There is no such thing as one perfect landing page since every business and industry uses them for different purposes. Nevertheless, there are some out there that are exceptionally good at generating high conversion rates, which is the true measure of an effective landing page. In fact, 68% of all B2Bs use them to nurture new sales leads for future conversion opportunities. And there is no reason why professional services can’t exercise the same best practices for your landing pages. From special resources for downloads to online webinars and events, landing pages are every bit as important to service-based businesses, too.
Each landing page out there is different, but they hold some common characteristics that may offer a glimpse into what makes them so good at what they do. If you are going to invest your time, energy, and money into creating one, you might as well observe some of the same high-converting qualities as these examples.
Less is More
Even if it may be tempting to pack as much information on the landing page in the hope of getting a response from people, use the general rule of “less is more.” First impressions count, and simplicity is vital. If your audience is bombarded with too much information quickly, they will most likely leave, never to return.
Basecamp, a project management system I use for managing my client accounts, treats the top fold of their homepage as a landing page, and it is genius! Notice how little information is provided in a visitor’s first encounter. You know where to find more information based on their navigation, but their value proposition and main call-to-action is clear, simple, and has no competition for attention.
Instead of going full-frontal with the contact information, instructions, testimonials, you name it, focus on just a few elements that work great together. If this is a mobile landing page, keep it even simpler. Remember, the purpose of your landing page is for visitors to take action and opt-in to whatever it is you’re offering. Don’t drown them in more details than are absolutely necessary.
The only true purpose for a landing page is a clear call-to-action. This message doesn’t necessarily have to be at the center of the page (but why not?), but all other elements on it should point to one specific call-to-action. You can either create a cohesive online experience that leads your web page visitors to take a defined and prescribed action or not. It all depends on how appropriate your call-to-action is in the first place and how you execute it on your landing page.
So, many of you have probably heard of Michael Hyatt. He is a well-known business coach and self-professed leadership mentor. He also created the Full Focus Planner (so smart!) that you can order from his website. What you’ll observe on his landing page is nothing short of best-practice at its finest. The top fold is simple and easy, with one very clear and obvious call-to-action, “Order Now.” And if you were to visit this page and scroll down, you would find nothing but product information, reviews, and testimonials that reinforce the desired action for visitors to order one of these planners.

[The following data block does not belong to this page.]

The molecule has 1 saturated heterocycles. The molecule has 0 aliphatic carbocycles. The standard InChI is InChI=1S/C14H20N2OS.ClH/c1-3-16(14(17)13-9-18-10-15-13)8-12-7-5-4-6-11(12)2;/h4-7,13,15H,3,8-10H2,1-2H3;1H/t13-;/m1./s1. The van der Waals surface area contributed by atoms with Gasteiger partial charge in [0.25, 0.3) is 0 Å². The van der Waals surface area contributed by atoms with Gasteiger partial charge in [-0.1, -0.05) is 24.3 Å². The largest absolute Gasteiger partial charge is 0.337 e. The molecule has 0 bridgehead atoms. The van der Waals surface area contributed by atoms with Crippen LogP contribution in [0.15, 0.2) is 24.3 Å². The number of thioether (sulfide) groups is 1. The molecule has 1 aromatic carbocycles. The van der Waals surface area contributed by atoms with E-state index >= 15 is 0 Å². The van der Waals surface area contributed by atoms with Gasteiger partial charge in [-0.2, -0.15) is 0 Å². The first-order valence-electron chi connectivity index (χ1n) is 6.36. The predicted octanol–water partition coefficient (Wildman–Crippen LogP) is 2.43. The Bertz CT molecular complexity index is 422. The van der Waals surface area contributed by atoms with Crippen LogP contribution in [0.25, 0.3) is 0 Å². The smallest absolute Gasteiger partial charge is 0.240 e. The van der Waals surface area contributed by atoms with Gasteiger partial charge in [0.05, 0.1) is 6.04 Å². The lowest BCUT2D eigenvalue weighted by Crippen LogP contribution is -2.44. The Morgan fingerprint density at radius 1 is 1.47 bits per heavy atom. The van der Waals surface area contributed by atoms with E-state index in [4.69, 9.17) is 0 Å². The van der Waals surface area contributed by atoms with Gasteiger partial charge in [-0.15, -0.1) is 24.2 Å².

Replace “Order Now” for one of your own offers and visualize how much more downloads you’d receive if you made it as obvious as this example. And if your offer isn’t compelling, maybe this simple exercise will alert you to that as well. For example, a budget worksheet probably just doesn’t have the same draw since people hate creating budgets (as much as you may want them to do one). But, if you created a workbook they could buy that would make doing a budget feel more like planning for financial success…. then you might be on to something!
Whatever marketing strategy you use to get people to land on your page, the headline plays an important role and should never be an afterthought. Research points to several elements that should be included in your title for more click-through rates.
Headlines that have numbers, around eight words in total, emotional phrasing, with few positive superlatives, were shown to have the most success. Positive words such as always, most, or best underperformed by 60% regarding engagement as compared to words like never or worst.
Need an example? Why not take a look at one of the leaders of headlines: CoSchedule. They have an amazing headline analyzer tool (also an effective landing page example) you can use to check your own headlines so, of course, they feature effective headlines of their own.
What you’ll notice is that there is nothing overly clever here. It’s just a really clear value proposition in the headline that gets you to click. Done. It doesn’t have to be more complicated than that!
There is no one-size-fits-all approach to the creation of the perfect landing page, but by using these tips here, you will be well on your way to increase your conversion rates. Make a habit of analyzing the numbers and continually improve your landing page based on them. And if all this seems interesting but nothing you will ever want to take point on personally, consider hiring a content marketer that can take the reins for you.